College Liftoff Plus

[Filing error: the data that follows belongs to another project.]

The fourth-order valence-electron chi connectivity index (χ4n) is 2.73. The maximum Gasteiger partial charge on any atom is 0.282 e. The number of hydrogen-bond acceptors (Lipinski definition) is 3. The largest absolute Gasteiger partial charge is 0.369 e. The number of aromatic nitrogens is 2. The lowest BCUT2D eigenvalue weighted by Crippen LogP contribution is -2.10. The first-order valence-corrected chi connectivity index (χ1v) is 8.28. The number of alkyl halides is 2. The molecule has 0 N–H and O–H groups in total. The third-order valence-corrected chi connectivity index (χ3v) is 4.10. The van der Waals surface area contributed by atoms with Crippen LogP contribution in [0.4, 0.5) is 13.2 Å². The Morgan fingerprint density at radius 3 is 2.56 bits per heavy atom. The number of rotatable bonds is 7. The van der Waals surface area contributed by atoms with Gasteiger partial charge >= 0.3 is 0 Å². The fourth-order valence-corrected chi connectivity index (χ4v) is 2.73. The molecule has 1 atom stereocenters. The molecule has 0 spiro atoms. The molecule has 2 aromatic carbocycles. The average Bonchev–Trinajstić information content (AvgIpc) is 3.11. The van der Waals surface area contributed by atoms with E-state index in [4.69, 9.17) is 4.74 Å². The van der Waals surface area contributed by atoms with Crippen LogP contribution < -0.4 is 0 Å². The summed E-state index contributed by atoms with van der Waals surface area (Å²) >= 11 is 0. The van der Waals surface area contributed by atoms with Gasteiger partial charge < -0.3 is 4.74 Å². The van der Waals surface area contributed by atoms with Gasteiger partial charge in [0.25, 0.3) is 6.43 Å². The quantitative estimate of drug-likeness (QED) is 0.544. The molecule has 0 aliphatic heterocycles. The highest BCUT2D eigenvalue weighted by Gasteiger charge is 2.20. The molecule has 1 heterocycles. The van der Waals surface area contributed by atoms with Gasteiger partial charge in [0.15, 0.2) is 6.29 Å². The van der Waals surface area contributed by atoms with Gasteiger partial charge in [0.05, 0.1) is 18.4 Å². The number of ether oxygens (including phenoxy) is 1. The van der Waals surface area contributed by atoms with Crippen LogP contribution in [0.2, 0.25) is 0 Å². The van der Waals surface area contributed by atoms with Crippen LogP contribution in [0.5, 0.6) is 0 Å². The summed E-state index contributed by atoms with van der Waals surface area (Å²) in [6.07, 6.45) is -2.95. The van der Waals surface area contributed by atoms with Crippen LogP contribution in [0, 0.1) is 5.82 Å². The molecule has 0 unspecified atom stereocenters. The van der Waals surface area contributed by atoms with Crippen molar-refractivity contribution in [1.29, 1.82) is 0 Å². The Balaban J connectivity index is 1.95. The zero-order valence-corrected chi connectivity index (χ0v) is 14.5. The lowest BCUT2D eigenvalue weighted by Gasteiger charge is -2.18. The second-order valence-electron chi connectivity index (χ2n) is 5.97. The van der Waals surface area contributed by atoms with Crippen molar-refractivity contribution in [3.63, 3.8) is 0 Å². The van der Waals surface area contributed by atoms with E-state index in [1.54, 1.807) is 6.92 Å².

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Welcome to affording college with Aaron green founder and president of college liftoff. Thirty. Affording college. I'm Erin greenhouse of affording college and found of college left off college, DAV college planning firm. I started to provide solutions for anybody in everybody that's going through college planning, our has college planning needs. Our mission is to secure teens brightest future and save them and their families thousands of dollars in the process we work with teens throughout the entire college planning process starting with personalized one on one critic element work from there. We find the best schools to match our students chosen career paths and interest then offer support throughout the entire mentions process next, we work with families budgets to find the price that makes the most sense for their kids education all while insuring. It's the right fit today. We are hios premier college planning firm. I'm happy to say that where shooting for the world, by the way, and we strive to save time stress and money when it comes to your child's higher education. So that's a little background on myself and college liftoff, I do this podcast. I really want to offer families from solid vice when it comes to planning for college and higher education because there's. So much misinformation out there. The purpose of this podcast is to dispel the Mets and misinformation and really help families. So one of the most important, and yet overlooked aspects of how to do proper effective and successful college planning is really through creative element work. We talk about it all the time in this podcast. And no one knows that better than my coast today. Sarah. Hey, how's it going? Good. Good. Good and page. What's going on? How you guys doing today? So starting with Sarah your rockstar here. College liftoff you've been in visor here with us for about six months. You really are working with families and every step in this process, but you really have a heart for early teens and actually have a background in teaching. She's been working really closely with page college liftoffs manager client planning page has an undergraduate degree in psychology and a graduate degree in education teaching night. Page. You want said in terms of critic element, you're passionate about helping students recognize trained some passions. They didn't recognize fully in themselves leading to careers that they never mentioned or didn't really understand or know about at the time. That is that. Right. Absolutely smart. You should give me a raise. No. It's totally true. It's just amazing when we have students come in even the students who have kind of an idea what they think they want to do so often at something that somebody else's told them, or maybe it's a Crear that someone, you know, has like, I know for instance, I was going to get a degree psychology. I thought that with the guidance counselor did at my element school was really interesting, and it wasn't like from a deeper need to help people or anything. I just thought her job was cool. And that sadly, like no one really talked to me about what I could do with the degree with interested in in some of their area. Like, I just went to school thinking that is what I'll do. I mean hearing today in college planning. So yes, I'm helping people. Yes. I'm guiding them and my counselor in elementary school. I am not. So I think about how if somebody had sat down with me talk to me a little bit about what about psychology. What about guidance counselor work was interesting? I might have moved into a dip. Direction. I'm super super passionate about public health. And since this is the me show will just keep talking about my stuff. We see the same thing in our students. They come in. They might have an inkling or they've been told. Hey, you're really good at this. And so that's sort of informs their idea of potential careers, or at least a potential major and they come in. They sit down with us. And we do this great board exercise with them where we help them identify strings, help them identify even more importantly things they know they don't want to do. And then we look at their strengths and we look at their interests. And then we sort of paired together in Aaron what I like to think of his Aaron's magical formula and health that come up with this enormous list of careers that are potentially viable option for them. And then as we do the work that we do we sit down, and we we continue to research, and as time goes on we get rid of a lot of those careers because they aren't the best fit. But when it clicks with a kid is just so awesome. When they come in to the office. They're like, I love this thing. This is what I wanna do. This is what I love this. This is where I wanna go. What I wanna do? I'm. So happy, and we see it over and over again. I think if at once I'd be like, let's do it again, but pretty much with every student we work with they come in. And they're like, yes, this is that thing that I am born to do if there's a magic pill that we have. And it's not a magic pill per se it, it's it's just a good understanding of the fact that jobs aren't one thing. And I think we hunt suddenly try to put jobs and people and interest in a box and say, here's your one thing. You do this one thing you like psychology, go work and the school, but like you have to put in public health like these other aspects, and when we dissect not just programs at schools, but when we start talking about I setting jobs, and if you ask anybody shoot audience member ask yourself, what does your job really pertain? What are you really doing? And you're gonna come up with a list of probably ten twenty thirty things not two or three. And I think that's where the. Translation is really wrong in this is that at a earlier age. We think off we boil it down to these very boilerplate things that that's the best method in order to get them into. No, it's not it's about talking to students as an adult and having them expand the concept of who they are. And what the jobs are look that look like them and the magic pill to this isn't continuously adding more things to the list. It's about vetting through those things and taking the time to really see what it is. And that's where we get to those points where the kid can walk in and say, you know, what I've sift through all these things we started with it wasn't two hundred at four thousand five hundred universities worth of things. It was about ten to twelve and these are my interest in how they correlate to those. And you know, what this one's for me because I've researched have seen it. I've studied it. I've gotten job exposure to it. Now, I know that this is from me. And that's exactly right. And we have so many students come in and express that oh, they wanna go be an elementary school counselor like you said page, but the. Reality is they only see it from an external position as a student. They don't see the background that goes in and -cation that teacher counselor. How to do and the things that you normally don't think about that accounts are house to do. Right. And so those might be dealbreakers for a student if they actually understood those things so figuring that stuff out now before they even go into it. That's what we're all about idealism. His ideal perspectives of jobs, especially that's what we kinda give our students when their kids when they think about jobs, I say this to every kid walks to the door and every family because it's true most kids know, Dr teacher nurse. My parents who ex that's the extent of the world and truth be told they probably have one or two word terms for each one of those jobs, and they're so vitally in vastly different. But this is how and why we've developed L plus over the past year and trooper toll it takes time to do the stuff, and we've really seen that we really need to start at at at at an early age earlier age early high school, ninth and tenth grade is an fit for one student should be thinking about this on when our students are coming in asking these types of questions and are willing to spend time to do that career development at an earlier age so often I think what we talked to parents. But they're still young. They don't really they have no idea. What they wanna do. We say. Yes, that's. Exactly what you should. I don't want her to come in. And be like. Yep. On fourteen. I'm going to be a lawyer. Yeah. I get it that they're probably some kids out there who already have that in mind. But in general we wanted to help explore and really help just pare down a list. That's it's infinitesimal really tiny include it. So it's infinite. But the list is truly ballistics infinite there, so many choices, and we need to helps us again like Sarah said look at the the less pleasant side of job, and what's less pleasant to you. It's such a subjective list. Yeah. But what's not interesting to you about a job could be totally fascinating to me and vice versa. Need to help them. See this is what this is what a career looks like you're going to do are you content to do all of those things for big part of your life. I mean, I'm amazed at the kids that wanted to actual science because I never. That could ever picks myself. It's that's the if there is a miracle to people in general that somehow I've said down done this board exercise with kids about eight hundred times it's been a little over eight hundred times at this point. But the interesting thing is not a single one of those situations that come out the same. When you take the major specialization minor, you combine them together to see what's the real look of what this kid's going to look like in the end. The combinations are always different. So the world the world is vital in vastly different, thankfully, and and the thing is too and mitt page. You mentioned this like, we'll we'll have kids say, you know, really want to be a lawyer. And then the parents say, well, they've said they wanted to be a lawyer since they were three he's been bring a briefcase arguing over vegetables as but in that same vein that you still want to do the vetting work to make sure that you know, fully what that may. Means I use this scenario a lot of all all the time. Actually, we'll have two cases that walk in the door. When I meet I meet with the kid before they go and work with you guys more on a day to day fashion. I'll have a valedictorian that a walk in and say, I really want to be a neurosurgeon, and then I'll have a three point four kit or whatever the case may be that walks in and says, I have no idea what I wanna do. And you know, the truth the exact same point. Yep. Point the valid torn say neurosurgeon because it sounds smart. They have no real concept of job actually seen in action. They may have an interest in the brain bio, that's kind of extent of it. At least three point four kid is being honest about it. I think the thing that we're we're we're trying to put his that the smarter. You are the more confident, you know, about what the job is that you're gonna wanna do when the truth is that's never been taught to you in the first place. So how would you know, and all the the the key is getting exposure to the work road and saying that that's something -pletely different than negative study. And we've got a separate those two points and making sure that our kids see that at an earlier age. I e doing a lot more job shadowing. That's what the plus is really kind of build around is really just being able to give them exposure to the world that much younger age. So they way we do start studying programs from schools and things like that. They have tangible field for you know, what I know what industrial systems engineer does for a shoe company. I know what a biomedical engineering person does at a prosthetic limb development company. I know what's a physical therapists may do and Neth let training center all these things that are not just static topics be a PT 'cause I like working with athletes they're much more than conversations. And I get it's scary. It's a scary place for an adult and a kid debate. Because droopy told how many people have the time to really investigate that thoroughly. Well, we do we do. Can you hear that? The other part of this equation that I find really fascinating is. I think a lot of times kids come in with sort of a dream career. Maybe it's for whatever reason it somewhat limiting or maybe their parents school where maybe their parents are just super worried that it won't yield any real reading ration-. So their kids are not going to get paid at the end of the day. And so I think one of the great things that we can do is pair a whole complement of careers with someone's interests. So that you don't you don't have to be the kid who winds up playing your violin on the subway platform. Right. We instead can find you a great career in use and the music industry where you can continue to play aiding continue to enjoy music and love things that you do in the world of music, but also find a job that that pays us Alary that gives you life insurance that gives you be health insurance, but health insurance. It gives you all of the things that you need to actually say move on and be an independent adult. And I think so often parents come in and they're just really anxious like she is going to have to live at home forever. Because she wants to be a poet when we can help you with that can help you find a career where poetry is part of it. But you can also bring into paycheck poetry may mean, you have strengthened writing writing from creative standpoint. Which means you may have other pieces that go along with that. Which may means you may have a real strength in the communication wing. Not just communication in general, but maybe more strategic organizational type focus in that. Now, you have new media. And now, you have somebody that's actively designing the interface between people and technology and the heavy program is that actually write the stuff and those people gigantically vital today. And so that's where you can take these skills that we just again think of a static things, and they really become born dynamic as you start inputting into the inputting of pieces of their interests into this and setting career fields. Actively pertain to that. And then not sticking to a love the example music because we think of that as a one shot thing within that industry know, the truth is that's a full industry just like any other where you have yet musicians which are like shooting for the pros. No question there. But then you also have technological side of that which is audio and to some degree video production, which incorporates and hires a lot of different people. And then you have a whole business aspect of music. Whether it be working at the local orchestra within your city or working for record label and all the business aspect pieces that go along with that it's about getting into industry and still taking that along with it. And making those things connect like I have been saying this a lot recently international businesses, a terrible major. It's terrible. Because it doesn't really say anything. It's just saying you wanna work in a nationally. A major IAS skillset is like finance marketing, it's counting its opperations management things. Like that. That's a skill set. International businesses and industry connector saying you wanna take finance and work at internationally. So you do a major in finance, minor international business. Same thing goes here. You can swap international business out with music management. Sports management. Doesn't matter. You wanna find the skill set and take it to that industry? And then got an end. And just like, you know, you said that not every boy that or not boy that you've created is the same as the next one. Similarly, like the job hats that our students go down in their majors lead to different results. Right. And every lawyer that is going to school to be a lawyer doesn't come out with the same result. They can specialize in different things. And it's really. Partnering up those interest in. What makes you you? And figuring out how you can change the world around you after you get out of college that you can partner those things together with patent attorneys. Yeah. Are engineers. That's a very different thing than a civil Arnie. Let me note works for the state in works on criminal cases was very different than pharmaceutical. Like, you can get any type of version of that as you really want depending on the area. Computer, science built the same way. There's a version of computer science in every single field. Now, it's not just the technical field. I mean, you have everything from computational biology and the in the health related fields to the even the more tech versions of library information science, you can get into more liberal arts categories, like it's spans of and again it boils down to their multiple things that make up degree sets and jobs and people, and that's what you have to do is look at it from more than namic perspective, not static. It's not a time line or like linear trajectory, it's like a choose your own adventure type thing. Yeah. It really is. That's a great perspective. All this as you gotta start early. That's one of the great things about coming in and doing work with college liftoff because we want to give you access exposure to what what your career looks like, and we like to bring in real world examples of people who are working in their industries. We talked about how they got there. What they did in the work leading up to what they're doing now. And we talk about what that looks like going forward for them, you know, and what they're hoping for because what we know is that very few of us. Now, we don't work like we did like sixty years ago where you know, you start a job at twenty two and you finish when you're sixty sixty five and you do the same thing all the way through our jobs, change and warp all the time and even within an industry or within a company the work that you do often shifts pretty dramatically, and so it's really terrific to bring in like a group just in the month of February. Yeah, we brought in a group of counselors and social workers to talk about what it looks like to work in that profession. And people talked about, you know, that both the high points and the difficulties in working in these careers, and it was it was fascinating. I think our students gained a lot of information. I think that we probably inspired if you people to to move forward. And I think we probably similarly inspired a few people to look elsewhere. It just you know, after hearing from other people about what this really looks like maybe they decided it's not for them. And then the nice thing is we can take that same interest area and just shifted a little bit and talk about well, you know, maybe you don't wanna do say social working hospital setting, but what about child life or one about? Let's look here. Let's look at public out there. So many different ways that we can spend the same set of interests, and strengths and just turned it into the perfect fit for you. With a panel. They were three different perspectives on what social work really was. I mean, it was everything from working at children's hospital to work in clinically. And then also working for a new American based group and seeing how that was done in the giving the real of what their day to day, I've looks like within those areas again that way this student whoever that student may be that sitting in that audience can now see and understand that and really gave to grasp. Now, this is social work. You know, granted it's still from three perspectives. But it's three times more than they've had before versus just an ideal perspective of what they may have thought of it before one hundred percent and those three perspectives. They all majored in has they have different backgrounds. One of them was photography, right. And they just landed into social work through experience through different past experiences in jobs. Real quick quick anecdotal pieces. Like, what's it like working with younger students? This is something that we're this is new to college left off. We we've traditionally worked with really student starting in their junior year. This is an additional add on service because our clients have come to us, and and really have asked us about this. What can we do at a younger age in order to to to help our help their kids foster better understandings of jobs in PISA? So CO blesses was basically created by Clinton in order to to help them. Do this a lot better, but bent some fun experiences? Our first time of my students. They're just Sinoe ready to jump into the research and look at colleges and look at careers, while others will admit they know nothing about the world of work or the world of college. But they're open to starting with workshops that we have monthly and going to job shadowing events. Even if they weren't necessarily job shadowing opportunities that aligned with majors that you had pointed out. In their board. They're open to those opportunities and experiences. I think having that time, you know, if they are starting in ninth grade, we've got four years to develop what it is like and dislike and having the opportunity with time on our side gives us that benefit to do both for students. Absolutely. I think too. We really can help the parents because I think so much of this. The earlier program is very parent driven. The parents the parents are very interested. They're already really thinking ahead about the the Bill that they're going to pay for college. And they wanna make sure I mean, they wanna maximize the opportunity right? They've heard the rumors that college now take six point two years, and they they wanna make sure that doesn't happen until they don't really know how to to make it. So that their kids go through them for years, but they've heard that we can help. And so when when our college looked plus families come in. They the parents typically said to us, I don't know what he wants to do is that. Okay. Yeah. That that's why we sit down, and we do a lot. I I would say that we break down the pieces of career planning to very basic level. Because again, we have that kind of time we down we can talk a lot about like fit factors in work and in your college. We can talk about the intersection of purpose passion, you know. And we, and it's so great when we talk about it because we illustrate the point the points beautifully like everybody stomach job where it pays the bills. But they're not passionate about the work that they do. Right. Like their pizza delivery drivers, you know. And then we talk about areas where people are like find somebody that they're really really passionate about like, I would just go readykids every day. But nobody's offered to pay me any money. So much fun. But no-one said here's a million dollars. Go go read some children. Right. And so then we talk about jobs where you alternately are quite good at what you do. But again, you just you don't enjoy the work that you're doing. And ultimately, we wanna find an area where we combine the things that you really love to do with things you're really good at and then at the end of the day a paycheck that you can be happy with because you said, I really like what I do like, I feel I'm very filled in the work that I do. And so that's the kind of experience that we can have with our younger students because we can really sit down and talk about all of those pieces and make sure that we're not identifying just one area, but rather hitting all of them and bringing them together. So that they can eat really fulfilled in the work that they do for the next. Let's say five years because again their job will change over time. But in that work that they deal moving forward. Honestly, that's pretty plainly with students when they walk in the door. You really don't want to chase money. Do something. You know, you're gonna love but insane vein always always understand the financial realities of which walking into. So that way you can plan for it better. And if we know all that stuff up front three four five six seven eight years before you even start in the field. I mean, we've got a tunnel landing ground that we can really prepare these kids. And yeah, if you're going to make a smaller salad for a particular field, we can control the college costs and make sure that that worked for you. And same thing goes for anything in between if you're making something with a higher salary, but you don't have to sacrifice what you're doing. Or what you wanna do? Because of that. The problem is when students go off and just do this and say, I'm going to be a social worker or somebody that's an early education where they do traditional have lower starting salaries, and they take one hundred grand in debt. Exactly probably to blunt about it. But you're done like you're not going to do that job because you can't afford to do it. I mean, you're you're you sacrifice your entire financial future. And the truth be told you can't afford to do that thing. Now. That's the difference. Here is that we want and we need good teachers. We need consults workers. We have to be able to plan for this stuff better with them. So that way they can afford to be that in the career paths period. We've got to do that. So this kind of get says to one of the questions we've actually gotten for this week. It actually came from parents that were received and I'll just read the read the Email letter says hi college left off. We have a daughter who will be entering high school in the fall. She's fourteen years old is an excellent student wind. Should we be thinking about preparing for college? Now. Down to one now. That's that's pretty much. The crux of talked about debate. Any final thoughts that you guys would add to convert another piece that we do with a lot of ours. GOP students curriculum planning even making sure that their high school curriculum aligns with preparation for college and beyond making sure that they're taking the right classes and performing well in those classes as well. Still the kind of quiet secret today about high school college planning special curriculum side is that it's no longer a be doing all these three buckets of things and make sure you have a mole filled. It's kind of now be directed. So making sure that you are taking the right science courses, if your medical bound engineering bound or just general science bound or if you're more down the teaching variety, or if you're more down the like business communication route. You've kind of have to focus in your disarm degree, focus, your, Hercules, really, try to focus your curriculum into that particular perspective. You wanna pay the narrative? But four years the plan instead of one or two we can really we can help kind of drive things in the right direction for your entire resume. Whether it's your activities, or your volunteer work. We have an awful lot of kids who come in early in their senior year to work with us, and they have three volunteer hours. Right. Just want more colleges. Expect more right? It's a lot harder for us to to backfill. Right. If you come in and your senior year, it it doesn't give us much time to to help you get those tier hours to get those experiences that are so vital before you go off to college. If you come in and work with us as a freshman or sophomore, we can say, you know, this summer would be a terrific time for you to maybe go volunteer Cosi where you are interested in doing some stem related work that will then inform. The the major that you choose in college or to take on a job that again gives you some real world experience in an area that you're interested in those are all great things that we get to do and we can talk. About I think kids a lot of times have this. Pretty outdated notion of of just the number of activities, they need to have on their schedule and get on the resume to say, I was really great at everything that I did all the time. And I did a lot of different things. We can help them. Make more informed decisions moving on. And again, it just it's the benefit of time. Until you don't want one three. Honestly, you went three and you phoned in on and you've taken leadership roles you've really showing some peak interest in those and especially now talking about certain fields. I mean, we're seeing undergraduate degrees like even the two year level like the PTA's, we're at trooper told they're requiring you have certain amount of volunteer hours at forty two twenty forty or sixty and different settings even not just at some random place that you saw would be willing to house you for a couple of hours. But now they are serious about that. If you just finding that out when you start application season if you're doing this on your own and you find that out in September. You're not going to be not going to say, it's not gonna happen. So you've got to do the stuff earlier we've got to be able to blame for an earlier. That's again, that's the whole premise of cultural stuff. Plus, and why we've created this model it's expansion for service into the ninth and tenth grade model for that reason for that exact reason makes your parents and students are more prepared. Well, I'm glad you mentioned that parents because in addition to you a lot of the workshops that we offer per students. We offer separate workshops just for the parents because I think parents especially younger students are really hungry. For more information and good quality information about how to help their students adequately prepare, and they know they know that the influence that they have it fourteen is really different than the influence that they'll be able to exert it seventeen. And so they wanna get in early and be able to help their students make good choices. And if we can help them identify, the soft skills that students need to be successful or great, you know, financial planning vehicles to make sure that they have enough money to support their students through school. Those are great conversations that we love to have their family. I was gonna say this isn't even talking about the money and what we need to do to prepare for an alert. That's a whole other broadcast because it's all those pieces that we talked about just today just on the side of figuring which one do with younger age whole different story. You have to prepare those things earlier period. So what are some of the? Workshops that we're doing with some of our parents just again to kind of give them that earlier pieces. Well, well, right now in April, we've got one set up for what your student needs to know, some of those soft skills patriots talking about and how you can start developing that with your student now before they had off to college. In addition. We talk about or we have a workshop for which test. And when when you should be preparing for the SAT's all of that stuff. Yeah. And that's something that our parents are always asking about. Yeah. More about the application process. College visits if you're a student, Scott, an IEP or five or four or please sport. How do you incorporate that into the college search so a whole bunch of great information for parents great? Well, thank you Sarah page today. Thank you listeners for listening. As always if you have any question that you'd like us to answer. Please feel free to Email us at Hello at college dot com. You can also reach us at six one four three two nine six six three three. And please always follow us on social media. Whether it be Instagram Facebook Twitter to search for college lift off and you'll find us. Also, visit us a college liftoff dot com for more information, and you'll get access to our blogs or podcast there as well. And please subscribe to afford in college wherever you get your podcast, whether it be I tune Spotify. Wherever the case may be thanks again. We'll see you next time. College liftoff can help empower you to make college affordable for your student. If you wanna learn more about your options Aaron will be responding directly to your emails, Email him a question at Erin at college, liftoff dot com. Thanks for listening to affording college with Aaron green of college liftoff if you'd like more information, visit college liftoff dot com.